Defense Advanced Research Projects AgencyTagged Content List

Novel Sensing and Detection

Novel concepts and devices capable of detecting and monitoring physical phenomena

Showing 171 results for Sensors RSS
04/17/2018
Dr. Jay Lewis is the Deputy Director of the Microsystems Technology Office (MTO). In this role, Dr. Lewis helps set the strategic vision for the office, recruits program managers (PMs) who are leaders in their respective fields, and provides the oversight and guidance required to empower the PMs to drive the creation of breakthrough technology for national security.
05/15/2018
Dr. John Burke joined DARPA as a Program Manager in the Microsystems Technology Office (MTO) in August 2017. His research interests include the development of high-stability, low-noise sensors and frequency synthesis to enable new positioning, navigation, and timing (PNT) and remote detection capabilities. He is particularly interested in the integration of modern atomic physics techniques (e.g. laser cooling and trapping) with photonic circuits and atom chips to reduce the complexity, cost, and size of these techniques while increasing their robustness and reliability for use outside of a laboratory environment.
05/16/2018
Dr. Whitney Mason joined DARPA as a Program Manager in the Microsystems Technology Office (MTO) in November 2017. Her research interests are in imaging sensors that provide multi-function capability. In particular, she is interested in novel device structures, optics, and electronics that enable a concept known as “Imaging And…”.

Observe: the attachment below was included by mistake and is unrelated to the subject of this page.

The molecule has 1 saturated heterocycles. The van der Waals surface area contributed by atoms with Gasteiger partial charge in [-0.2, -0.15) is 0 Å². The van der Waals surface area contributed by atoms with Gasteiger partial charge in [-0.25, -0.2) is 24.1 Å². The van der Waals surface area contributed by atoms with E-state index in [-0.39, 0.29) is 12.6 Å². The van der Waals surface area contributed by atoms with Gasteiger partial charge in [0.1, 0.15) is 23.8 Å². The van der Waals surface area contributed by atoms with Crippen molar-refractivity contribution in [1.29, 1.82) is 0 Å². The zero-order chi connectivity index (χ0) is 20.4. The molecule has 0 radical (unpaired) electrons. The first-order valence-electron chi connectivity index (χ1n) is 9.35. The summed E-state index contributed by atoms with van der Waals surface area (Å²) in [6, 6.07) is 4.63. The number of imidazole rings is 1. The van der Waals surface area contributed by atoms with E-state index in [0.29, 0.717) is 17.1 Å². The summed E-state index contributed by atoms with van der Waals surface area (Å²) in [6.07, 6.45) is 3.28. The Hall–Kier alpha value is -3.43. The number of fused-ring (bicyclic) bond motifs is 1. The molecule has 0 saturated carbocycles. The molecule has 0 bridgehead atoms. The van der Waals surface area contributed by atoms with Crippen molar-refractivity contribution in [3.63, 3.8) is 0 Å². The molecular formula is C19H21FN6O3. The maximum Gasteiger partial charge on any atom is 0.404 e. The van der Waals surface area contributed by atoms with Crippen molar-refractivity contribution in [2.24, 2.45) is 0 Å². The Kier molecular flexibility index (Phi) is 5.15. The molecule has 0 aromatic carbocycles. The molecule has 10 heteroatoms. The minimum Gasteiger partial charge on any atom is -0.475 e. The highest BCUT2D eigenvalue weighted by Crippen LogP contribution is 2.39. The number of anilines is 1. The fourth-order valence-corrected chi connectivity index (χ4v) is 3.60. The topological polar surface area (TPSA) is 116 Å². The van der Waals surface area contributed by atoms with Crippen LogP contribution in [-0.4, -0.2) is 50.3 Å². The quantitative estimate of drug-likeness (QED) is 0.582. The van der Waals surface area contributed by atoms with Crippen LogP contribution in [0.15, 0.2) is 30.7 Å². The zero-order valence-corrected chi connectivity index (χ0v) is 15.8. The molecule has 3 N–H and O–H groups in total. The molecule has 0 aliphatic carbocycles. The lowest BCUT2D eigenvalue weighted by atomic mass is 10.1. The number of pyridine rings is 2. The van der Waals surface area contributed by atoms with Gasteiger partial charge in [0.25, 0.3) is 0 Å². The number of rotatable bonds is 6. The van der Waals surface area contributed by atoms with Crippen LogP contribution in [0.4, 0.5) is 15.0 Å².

05/16/2018
Dr. Young-Kai Chen joined DARPA as a Program Manager in the Microsystems Technology Office (MTO) in September 2017. His research interests include the exploration of innovative technology frontiers in the areas of semiconductor optoelectronic materials, devices, integrated circuits, and advanced system applications for smart sensors, secure broadband wireless, and photonic links.
01/01/1978
The National Aeronautics and Space Administration’s (NASA) Hubble Telescope takes the clearest images of the universe and transmits these to Earth via its antennas. From 1978 to 1980, DARPA funded the design, fabrication, delivery and installation of two antenna booms for the Hubble Space Telescope to demonstrate the advantages of metal-matrix composites. Made of a graphite-fiber/aluminum matrix, these booms permit radio frequency conduction while simultaneously serving as structural supports. Deploying this dual-use composite material resulted in a 60% weight savings over an alternative boom- design candidate. Through this new material technology, DARPA met NASA’s design requirements for weight, stiffness, and dimensional stability. DARPA also contributed to the Hubble’s optical successes. The telescope incorporates algorithms and concepts pioneered by DARPA’s Directed Energy Program in the late 1970s and early 1980s, by which mirrors can be deliberately deformed to correct for wavefront imperfections.